Turnips Au Gratin

On a low-carb diet, even with the vast number of delicious "legal" dishes one can create, there are certainly things one misses, with only the memory of purposely-removed comfort foods remaining. For me, those often-craved bites include cheeseburgers with a bun (preferably a buttery brioche bun), chicken fried steak with cream gravy, Wavy Lay's with onion dip, and French Toast.

The fact that not one of those foods would be welcome on any realistic diet notwithstanding, with a little creativity, the low-carb foodie can find suitable replacements for some of the dearly departed foods. For example: boiled and pureed cauliflower to replace mashed potatoes, Splenda to replace sugar, baked parmesan chips (more on that another time) to replace crackers...but sliced turnips in place of sliced potatoes remains my favorite.

This is a variation of a Pioneer Woman recipe I stumbled upon when I first started reading her site. I never would have come up with it myself, nor would I have considered turnips in any way, shape, or form - simply because I had never tried one (even though they are a bit purple, and in my opinion, adorable).

After a few attempts at this dish, my biggest tip to a turnip first-timer would be to find the smallest turnips possible when selecting. I was all set to turn my family's notions on turnips upside down with this dish during a recent trip to New York, so I ventured across town to the one place I knew I'd find them: the giant Union Square Whole Foods, where I picked up 3 softball-size turnips and didn't give them a second thought as I hauled them back on the 7 train. When all was said and done and covered in thank-you-very-much-New-York-City-$17 Gruyere cheese, they tasted sharp and bit back like a raw radish would. The smaller ones here in Tennessee have proven to be much more tender and sweet, and much closer in taste to a potato. Plus, one cup of cooked turnips has 4.77 net carbs, while one cup of cooked potatoes has 15.7 carbs!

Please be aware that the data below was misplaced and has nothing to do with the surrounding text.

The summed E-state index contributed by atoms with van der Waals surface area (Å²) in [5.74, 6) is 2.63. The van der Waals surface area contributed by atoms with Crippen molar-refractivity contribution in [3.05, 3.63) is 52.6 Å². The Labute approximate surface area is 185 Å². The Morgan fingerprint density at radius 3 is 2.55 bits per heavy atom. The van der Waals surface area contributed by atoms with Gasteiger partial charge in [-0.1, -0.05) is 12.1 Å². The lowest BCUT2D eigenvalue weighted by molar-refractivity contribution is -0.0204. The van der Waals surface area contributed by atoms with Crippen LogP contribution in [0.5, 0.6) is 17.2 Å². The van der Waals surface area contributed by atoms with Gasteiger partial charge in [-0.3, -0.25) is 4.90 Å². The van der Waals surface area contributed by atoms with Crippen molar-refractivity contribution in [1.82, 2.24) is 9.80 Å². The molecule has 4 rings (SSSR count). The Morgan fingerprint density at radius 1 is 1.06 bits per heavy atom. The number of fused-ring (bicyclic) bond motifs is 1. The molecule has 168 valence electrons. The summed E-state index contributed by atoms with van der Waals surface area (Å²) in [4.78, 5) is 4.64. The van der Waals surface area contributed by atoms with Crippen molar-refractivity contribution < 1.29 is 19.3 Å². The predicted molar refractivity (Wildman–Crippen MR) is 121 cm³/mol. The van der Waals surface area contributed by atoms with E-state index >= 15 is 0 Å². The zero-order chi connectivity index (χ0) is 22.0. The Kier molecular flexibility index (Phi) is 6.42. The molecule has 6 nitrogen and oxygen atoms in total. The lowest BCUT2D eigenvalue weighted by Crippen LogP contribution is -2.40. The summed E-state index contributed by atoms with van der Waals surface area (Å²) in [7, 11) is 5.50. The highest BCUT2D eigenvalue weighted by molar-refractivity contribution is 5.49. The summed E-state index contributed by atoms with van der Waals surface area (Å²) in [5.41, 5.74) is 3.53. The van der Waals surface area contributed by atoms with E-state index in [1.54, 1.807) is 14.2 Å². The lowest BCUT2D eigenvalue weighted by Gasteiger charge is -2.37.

You will need:

5-6 small turnips, rinsed
2 cups Gruyere cheese (or whatever you want - Gruyere is just fantastic)
1 1/2 cups heavy cream or half and half
2 scallions, white and green parts, chopped
3 cloves garlic, minced
2 tablespoons butter (optional)
Salt and pepper

Start by bringing a pot of salted water to a boil. I will also add sugar or simple syrup to the water - I'm not really sure if it does anything, but I like to think that it sweetens the turnips just a tad to take the edge off.

Thinly slice the turnips. I leave the skins on, but you can take them off.

Add turnips to the boiling water and cook while you obsess over getting the perfect photo of yourself chopping scallions, which you won't even wind up including in your silly blog. By that point, the water will be boiling over and the turnips should be fork-tender. Drain immediately but do not rinse.

Allow the turnips to cool for easy handling, then remove one by one to a glass baking dish. Layer the turnip slices, slightly overlapping each other across the bottom of the baking dish.

Sprinkle on a little salt and pepper, a little garlic, a little scallion, and a few blobs of butter. Then...go for the cream.

Just do it.

Then, layer on some cheese.

Repeat until you've run out of turnips and/or room in your baking dish. Cook the turnips at 250 degrees for at least an hour - sometimes I go for two hours. Remove when the cream and cheese have reduced and the top is brown and bubbly.

Find yourself so transfixed by the gooey, cheesy plate that Dr. Atkins would bless as diet food in front of you that you forget to take a picture of the final product.


  1. This is actually something I'd like to make. I'll bet Bella would love it. Actually, I intend to do this on the sneak and give it to Ken. I wonder if he'll pinpoint what's been changed immediately.


  2. Let me know how that goes. ;)